From The Inbox

As Loretta Lynn might have sung, ‘You ain’t golfer enough’

With an assist from the legendary singer, reader draws a parallel between the 'dead' state of country music and golf

In a recent podcast interview, Loretta Lynn, the 87-year-old country-music icon, commented about country music being “dead.” If you look at golf today and insert golf for country music in her comments, you have to wonder whether the belief is the same.

Could this also apply to the Premier Golf League and its attempt to outpace PGA Tour? (“World Tour will go nowhere without Tiger Woods,” Jan. 27).

Lynn said, “I love country music, and I’m so proud of the rich heritage of our kind of music, but they’re such a hard push to cross over and change it up and do something new that we can lose what country music is really all about.

“I like it country, pure, simple and real. I’m so proud of all the artists out there, especially the younger ones who know what I mean and are still keeping it country.... When you love something, you can’t just stand by quietly if you think it’s in danger. One thing is for sure: If we keep it country, the fans will keep on listening. ... I know in my heart that’s what they want.”

If you juxtapose the words golf and country music, does this sound familiar?

“I like golf, pure, simple and real. I’m so proud of all the players out there, especially the younger ones who know what I mean and are still keeping it pure.”

“When you love something, you can’t just stand by quietly if you think it’s in danger. One thing is for sure: If we keep it golf, the fans will keep on watching. … I know in my heart that’s what they want.”

Dick Horton
Nashville, Tenn.
(Horton is the retired president of the Tennessee Golf Foundation and a member of the Tennessee Golf Hall of Fame.)

‘God’s blessings’ personified
Gary Van Sickle’s piece about Amy Bockerstette and her connection with Gary Woodland is so very close to my association with the young men and women whom I hired as a grocery manager that tears come easily (“Amy shows Phoenix Open fans she’s still got it,” Jan. 30).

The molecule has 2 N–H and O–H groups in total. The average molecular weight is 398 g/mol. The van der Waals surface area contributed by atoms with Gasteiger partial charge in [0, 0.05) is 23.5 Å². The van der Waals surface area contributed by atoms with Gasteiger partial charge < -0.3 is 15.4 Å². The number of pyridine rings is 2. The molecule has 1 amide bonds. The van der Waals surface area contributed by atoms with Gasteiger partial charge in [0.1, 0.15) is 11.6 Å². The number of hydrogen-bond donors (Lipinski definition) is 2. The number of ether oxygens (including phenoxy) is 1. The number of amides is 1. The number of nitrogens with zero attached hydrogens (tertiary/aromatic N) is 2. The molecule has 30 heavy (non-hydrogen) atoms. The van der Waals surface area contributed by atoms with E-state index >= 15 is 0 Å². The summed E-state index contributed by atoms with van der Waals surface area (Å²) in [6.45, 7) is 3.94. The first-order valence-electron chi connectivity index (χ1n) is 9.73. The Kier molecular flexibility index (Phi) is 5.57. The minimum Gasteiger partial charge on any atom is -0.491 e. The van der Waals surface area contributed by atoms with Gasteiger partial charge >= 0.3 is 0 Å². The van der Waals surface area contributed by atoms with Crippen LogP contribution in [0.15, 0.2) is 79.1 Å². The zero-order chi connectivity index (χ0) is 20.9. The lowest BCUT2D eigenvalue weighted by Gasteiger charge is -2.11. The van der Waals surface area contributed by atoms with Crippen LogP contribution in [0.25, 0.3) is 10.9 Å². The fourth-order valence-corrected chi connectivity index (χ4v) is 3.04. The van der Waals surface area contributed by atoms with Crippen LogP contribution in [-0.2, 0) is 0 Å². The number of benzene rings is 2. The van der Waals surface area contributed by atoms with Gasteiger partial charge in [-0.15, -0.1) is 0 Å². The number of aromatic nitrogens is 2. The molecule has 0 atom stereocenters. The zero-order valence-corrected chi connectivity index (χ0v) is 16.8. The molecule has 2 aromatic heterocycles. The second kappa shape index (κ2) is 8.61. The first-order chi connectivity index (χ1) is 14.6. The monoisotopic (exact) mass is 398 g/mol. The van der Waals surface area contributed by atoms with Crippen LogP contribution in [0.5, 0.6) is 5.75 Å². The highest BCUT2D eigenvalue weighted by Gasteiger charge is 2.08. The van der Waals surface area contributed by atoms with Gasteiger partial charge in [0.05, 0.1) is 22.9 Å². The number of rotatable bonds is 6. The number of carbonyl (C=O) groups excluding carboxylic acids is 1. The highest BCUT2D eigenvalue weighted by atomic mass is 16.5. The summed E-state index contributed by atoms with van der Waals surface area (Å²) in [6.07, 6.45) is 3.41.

I always tried to hire these God’s-blessings kids at every store I was associated with because:

a) they deserve the opportunity;
b) they are wonderful people;
c) they appreciate the opportunity to be respected as normal associates;
d) I love them all.

I always held up their attitudes and excitement of doing their job to every other associate. If everyone loved his or her job that much, there never would be an unhappy customer.

Gary Woodland is exactly what I’d want my kids and grandkids to have as a role model – class, he is, and a winner in life.

Garen Eggleston
The Villages, Fla.

CBS fails to fix what wasn’t broken
From this fan’s perspective, watching CBS at the Farmers Insurance Open just reinforced my initial thoughts when hearing of the announcer shakeups (“How old is too old to talk about golf on TV,” Oct. 27).

I’m referring to Davis Love III, but other changes included Mark Immelman and Frank Nobilo (both of whom aren’t really new). Gone are Bill Macatee, Peter Kostis, and Gary McCord.

If the feeling from the CBS brass was that the team had gotten “stale,” how does replacing Kostis and McCord with Love and Immelman change anything? It is a change, yes, so there is that. But Love is as milquetoast as it gets. I give him leeway for being new to the announcing gig, but his general personality isn’t going to change. He’s not witty, and he’s not going to be provocative. You don’t want the announcer to be a jerk, but you do want him to put opinions out there and be, well, interesting. That is not going to be Davis Love.

Kudos to Immelman for making me laugh with his comment about Marc Leishman “having the aerosol can out again,” i.e., spraying tee shots. I haven’t heard that one before. Also, having a foreign accent always has seemed to work well for golf telecasts for whatever reason, and he has that.

The CBS crew suffered a big loss by losing the irreverent and often-funny David Feherty, which couldn’t be helped, necessarily. But they had a self-inflicted wound by replacing the quirky and acquired taste (but interesting) Gary McCord and the knowledgeable Kostis, whose comments and insight I often enjoyed.

Like the old saying goes, if it ain’t broke, don’t fix it.

Jon Lucas
Little Rock, Ark.

Just do it
Given the older demographics in our community, the pace of play can be slow. I have a simple but effective suggestion to speed up everyone’s game, if only slightly.

When your group finishes on the tee or green, instead of standing at your cart or bag while replacing your headcover and putting your club back in the bag, carry your clubs with you to the next tee or shot. While waiting for your turn, put your club back in the bag while selecting the club for your next shot.

The group behind you will appreciate the courtesy, and you’ll knock some time off your pace of play.

Cary B. Sternberg
The Villages, Fla.

The one and only Tiger Woods
Tiger Woods is the main reason – often the only reason – why I watch or take an interest in professional golf.

Many whom I know feel the same way. It’s not only his record; he is so much more than that.

He deserves induction into the World Golf Hall of Fame (“Hey, Hall of Fame: Tiger Woods doesn’t need you,” Jan. 30).

Kathleen Eaton
Southern Pines, N.C.

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